This push-up is gonna blow your mind, and the mind of anyone watching you. It's a solid goal to aim for, not only because it's cool, but also because there's no faking it. You can either do it, or you can't. But this also means it's definitely not for beginners.
So, where do you start? With push-ups, of course. Before even attempting the 180 push-up, you should be able to perform at least 20 perfect-form push-ups. To me, perfect form means you are going all the way up and all the way down on each rep without struggling or letting your elbows flare out. These should be easy and smooth. If they're not, you're not quite ready to attempt 180s.
Proper form is critical, because without the right amount strength to perform this push-up, you can get hurt. You probably won't break an arm or anything, but ending up face-down and bruised on the ground is a sure thing. It might be inevitable even if you've got the strength, but at least you'll have a chance!
But if you've got your push-ups down pat, you're ready for the next step.
Step 1: Explosive Push-Ups
At the top of every rep, push off the ground as if you're trying to thrust yourself into the sky, higher and higher with every rep. You can't do this with slow push-ups. This is a fast movement, and you're teaching your body to move quickly. Perform just 2-6 reps at a time, and focus on building height for each rep as opposed to more reps.
Step 2: Explosive Push-Ups With Knee Tuck
Once you feel like you're able to push your upper body into the sky, it's time to bring your lower body in on the action by adding a knee tuck at the top. This will simulate the movement your lower body will be doing during the final goal exercise. At the top of every push-up, tuck both knees into your body, then kick them back out on your way down. If this is the first step in the progression where you get to eat some ground, welcome to the club.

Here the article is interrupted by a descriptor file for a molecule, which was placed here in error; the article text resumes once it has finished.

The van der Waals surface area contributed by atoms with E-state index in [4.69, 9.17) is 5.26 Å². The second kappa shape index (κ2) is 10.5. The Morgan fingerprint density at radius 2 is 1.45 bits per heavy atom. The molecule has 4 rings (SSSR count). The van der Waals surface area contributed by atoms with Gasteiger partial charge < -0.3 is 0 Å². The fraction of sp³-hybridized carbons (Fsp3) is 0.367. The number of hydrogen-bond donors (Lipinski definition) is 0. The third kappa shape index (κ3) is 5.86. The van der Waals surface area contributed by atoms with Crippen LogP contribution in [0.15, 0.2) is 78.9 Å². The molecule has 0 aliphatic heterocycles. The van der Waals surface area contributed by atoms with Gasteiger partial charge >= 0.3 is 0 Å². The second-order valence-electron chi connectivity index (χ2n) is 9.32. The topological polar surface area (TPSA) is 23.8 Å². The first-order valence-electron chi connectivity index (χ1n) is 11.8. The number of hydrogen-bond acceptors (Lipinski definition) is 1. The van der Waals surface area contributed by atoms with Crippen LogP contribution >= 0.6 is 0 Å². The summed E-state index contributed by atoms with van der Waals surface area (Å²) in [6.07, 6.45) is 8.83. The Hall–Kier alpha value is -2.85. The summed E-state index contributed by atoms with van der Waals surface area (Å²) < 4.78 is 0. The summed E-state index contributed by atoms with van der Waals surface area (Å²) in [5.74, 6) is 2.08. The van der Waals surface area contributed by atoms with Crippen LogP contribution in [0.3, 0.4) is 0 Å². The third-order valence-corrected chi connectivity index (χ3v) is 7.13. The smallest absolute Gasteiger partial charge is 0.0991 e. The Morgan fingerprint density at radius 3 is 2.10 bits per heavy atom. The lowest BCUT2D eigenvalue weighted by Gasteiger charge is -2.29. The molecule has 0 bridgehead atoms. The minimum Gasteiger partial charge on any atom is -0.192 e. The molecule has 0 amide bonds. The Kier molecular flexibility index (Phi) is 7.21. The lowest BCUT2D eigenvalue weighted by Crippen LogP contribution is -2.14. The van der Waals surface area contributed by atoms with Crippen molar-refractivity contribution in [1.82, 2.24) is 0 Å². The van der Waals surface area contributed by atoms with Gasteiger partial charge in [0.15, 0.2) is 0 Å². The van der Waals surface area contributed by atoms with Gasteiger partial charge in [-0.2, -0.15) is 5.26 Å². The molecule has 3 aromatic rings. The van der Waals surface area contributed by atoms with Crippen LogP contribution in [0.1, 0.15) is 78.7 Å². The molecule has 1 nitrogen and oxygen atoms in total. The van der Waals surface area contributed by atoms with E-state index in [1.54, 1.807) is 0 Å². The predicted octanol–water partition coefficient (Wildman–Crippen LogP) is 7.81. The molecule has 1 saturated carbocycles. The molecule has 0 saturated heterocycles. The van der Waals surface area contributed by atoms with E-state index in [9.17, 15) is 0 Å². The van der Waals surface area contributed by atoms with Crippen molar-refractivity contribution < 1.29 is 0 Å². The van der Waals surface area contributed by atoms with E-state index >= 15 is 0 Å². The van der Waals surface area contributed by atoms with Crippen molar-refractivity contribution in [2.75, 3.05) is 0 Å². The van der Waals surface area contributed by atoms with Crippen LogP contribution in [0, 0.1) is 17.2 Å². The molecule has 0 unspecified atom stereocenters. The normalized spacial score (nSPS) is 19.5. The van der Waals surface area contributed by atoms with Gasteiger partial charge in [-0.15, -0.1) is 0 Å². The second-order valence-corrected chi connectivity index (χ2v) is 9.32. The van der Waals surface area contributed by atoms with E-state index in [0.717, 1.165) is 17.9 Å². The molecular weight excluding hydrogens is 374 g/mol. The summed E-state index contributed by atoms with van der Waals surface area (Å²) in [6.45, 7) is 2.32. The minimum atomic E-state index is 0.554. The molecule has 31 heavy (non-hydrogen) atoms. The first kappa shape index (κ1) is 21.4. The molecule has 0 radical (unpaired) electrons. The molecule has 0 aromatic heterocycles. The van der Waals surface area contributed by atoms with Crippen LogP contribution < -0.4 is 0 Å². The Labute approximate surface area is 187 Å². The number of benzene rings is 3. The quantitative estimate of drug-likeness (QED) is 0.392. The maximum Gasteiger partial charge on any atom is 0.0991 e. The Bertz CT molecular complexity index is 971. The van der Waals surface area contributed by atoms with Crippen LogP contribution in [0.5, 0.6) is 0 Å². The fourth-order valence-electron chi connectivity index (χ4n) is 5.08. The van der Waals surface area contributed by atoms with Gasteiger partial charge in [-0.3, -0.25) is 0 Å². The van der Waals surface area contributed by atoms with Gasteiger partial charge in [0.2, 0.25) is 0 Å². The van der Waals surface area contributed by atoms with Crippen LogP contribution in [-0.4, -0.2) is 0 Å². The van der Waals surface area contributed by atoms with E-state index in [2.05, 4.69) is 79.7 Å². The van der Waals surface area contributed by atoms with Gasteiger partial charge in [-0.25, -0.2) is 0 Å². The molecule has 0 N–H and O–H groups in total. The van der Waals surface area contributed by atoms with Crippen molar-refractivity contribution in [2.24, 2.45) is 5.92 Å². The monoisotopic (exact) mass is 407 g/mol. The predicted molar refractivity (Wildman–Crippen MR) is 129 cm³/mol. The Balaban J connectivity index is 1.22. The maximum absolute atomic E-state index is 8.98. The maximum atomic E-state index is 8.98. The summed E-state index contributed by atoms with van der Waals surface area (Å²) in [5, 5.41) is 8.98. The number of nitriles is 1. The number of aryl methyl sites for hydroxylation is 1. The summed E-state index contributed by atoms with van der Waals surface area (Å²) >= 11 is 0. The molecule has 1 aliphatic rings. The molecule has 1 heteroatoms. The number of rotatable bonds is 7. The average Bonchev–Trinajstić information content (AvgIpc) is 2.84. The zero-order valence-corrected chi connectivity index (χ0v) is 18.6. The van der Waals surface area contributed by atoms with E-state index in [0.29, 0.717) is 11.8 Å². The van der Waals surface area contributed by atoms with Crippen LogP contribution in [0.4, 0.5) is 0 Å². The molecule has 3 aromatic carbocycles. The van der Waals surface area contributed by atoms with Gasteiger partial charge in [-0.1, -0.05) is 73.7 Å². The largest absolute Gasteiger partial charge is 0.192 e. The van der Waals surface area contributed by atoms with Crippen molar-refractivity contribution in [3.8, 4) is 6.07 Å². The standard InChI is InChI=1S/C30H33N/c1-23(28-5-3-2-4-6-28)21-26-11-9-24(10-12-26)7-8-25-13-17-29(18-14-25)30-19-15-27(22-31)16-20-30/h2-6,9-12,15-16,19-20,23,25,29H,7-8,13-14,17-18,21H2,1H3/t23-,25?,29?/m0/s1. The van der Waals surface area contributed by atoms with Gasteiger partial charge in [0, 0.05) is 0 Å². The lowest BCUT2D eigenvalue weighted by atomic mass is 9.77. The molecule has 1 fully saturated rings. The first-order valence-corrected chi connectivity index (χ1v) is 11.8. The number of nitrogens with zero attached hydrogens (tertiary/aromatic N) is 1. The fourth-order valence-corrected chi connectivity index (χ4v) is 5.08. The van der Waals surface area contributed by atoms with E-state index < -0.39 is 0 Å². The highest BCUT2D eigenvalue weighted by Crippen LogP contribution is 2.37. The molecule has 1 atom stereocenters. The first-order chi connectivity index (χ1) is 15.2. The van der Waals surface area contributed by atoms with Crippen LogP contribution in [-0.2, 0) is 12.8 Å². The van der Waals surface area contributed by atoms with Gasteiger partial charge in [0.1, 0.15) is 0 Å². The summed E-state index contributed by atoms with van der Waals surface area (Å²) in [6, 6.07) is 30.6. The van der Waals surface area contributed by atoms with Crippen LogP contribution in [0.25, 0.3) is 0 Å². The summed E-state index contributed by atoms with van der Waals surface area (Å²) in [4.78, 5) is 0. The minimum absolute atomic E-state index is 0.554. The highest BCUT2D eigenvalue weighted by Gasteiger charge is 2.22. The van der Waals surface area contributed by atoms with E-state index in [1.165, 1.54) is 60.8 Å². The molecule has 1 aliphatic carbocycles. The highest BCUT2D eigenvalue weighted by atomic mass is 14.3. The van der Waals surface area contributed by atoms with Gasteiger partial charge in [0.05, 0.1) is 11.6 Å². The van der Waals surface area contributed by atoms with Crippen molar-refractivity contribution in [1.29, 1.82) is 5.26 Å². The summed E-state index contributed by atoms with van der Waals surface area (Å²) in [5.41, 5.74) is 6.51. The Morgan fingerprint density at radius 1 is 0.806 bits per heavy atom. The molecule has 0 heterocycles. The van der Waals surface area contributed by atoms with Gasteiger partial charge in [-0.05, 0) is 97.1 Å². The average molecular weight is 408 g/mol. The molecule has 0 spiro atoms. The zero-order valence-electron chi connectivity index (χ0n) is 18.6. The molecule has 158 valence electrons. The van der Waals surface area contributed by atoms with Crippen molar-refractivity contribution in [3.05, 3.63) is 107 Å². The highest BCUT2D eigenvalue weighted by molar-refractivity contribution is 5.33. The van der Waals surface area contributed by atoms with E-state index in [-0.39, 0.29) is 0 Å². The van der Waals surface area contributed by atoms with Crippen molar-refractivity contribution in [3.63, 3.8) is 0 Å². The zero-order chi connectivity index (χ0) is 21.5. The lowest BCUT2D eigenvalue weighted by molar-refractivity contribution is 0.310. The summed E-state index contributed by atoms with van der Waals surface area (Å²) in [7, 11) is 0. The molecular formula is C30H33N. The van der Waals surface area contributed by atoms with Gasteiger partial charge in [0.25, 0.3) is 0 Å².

Step 3: Explosive Rotating Push-Up
You've got the explosion. Now it's time to add the twist, but not all at once. At the top of every explosive push-up, you will pump your body to the left and then to the right. Start with just a little rotation, then add more as you become comfortable with the motion. Being able to do this is pretty impressive on its own—and pretty different than anything else you've probably done before—so spend some solid time here before trying a full rotational rep.
How to Nail That 180
Once you've comfortably mastered all these progressions, it's time to go for it. But don't feel pressured to move forward too fast. Take your time to really master each progression, both for safety and because each stage has real value on its own.
When going for a rep on the 180, I suggest you go on your second or third push-up, to build up your momentum. Going into this movement with full effort is far harder, both mentally and physically. If you don't believe me, you can certainly try. I've seen how that ends up.
So, start with one or two pushups, done really fast, with the full range of motion. Then, when you're ready, bend your knees and bring your feet slightly forward. From there, jolt your legs to the side using your waist. Think of it as a double kick to the side. At the same time, your upper body will push upward with the intention of turning toward the full 180.
When you get there, kick your legs back out and back to push-up position. Of course, you probably won't get it on your first try. That's fine. Maybe instead of a 180, you'll get a 150 or 140, or even less. No big deal. Every degree counts, and if you keep at it, you'll eventually have that ta-da moment where you get the full turn. Then, you can start to work this into your freestyle push-up mix.
Just stick with it. This is the sort of goal worth pouring some quality hours into!
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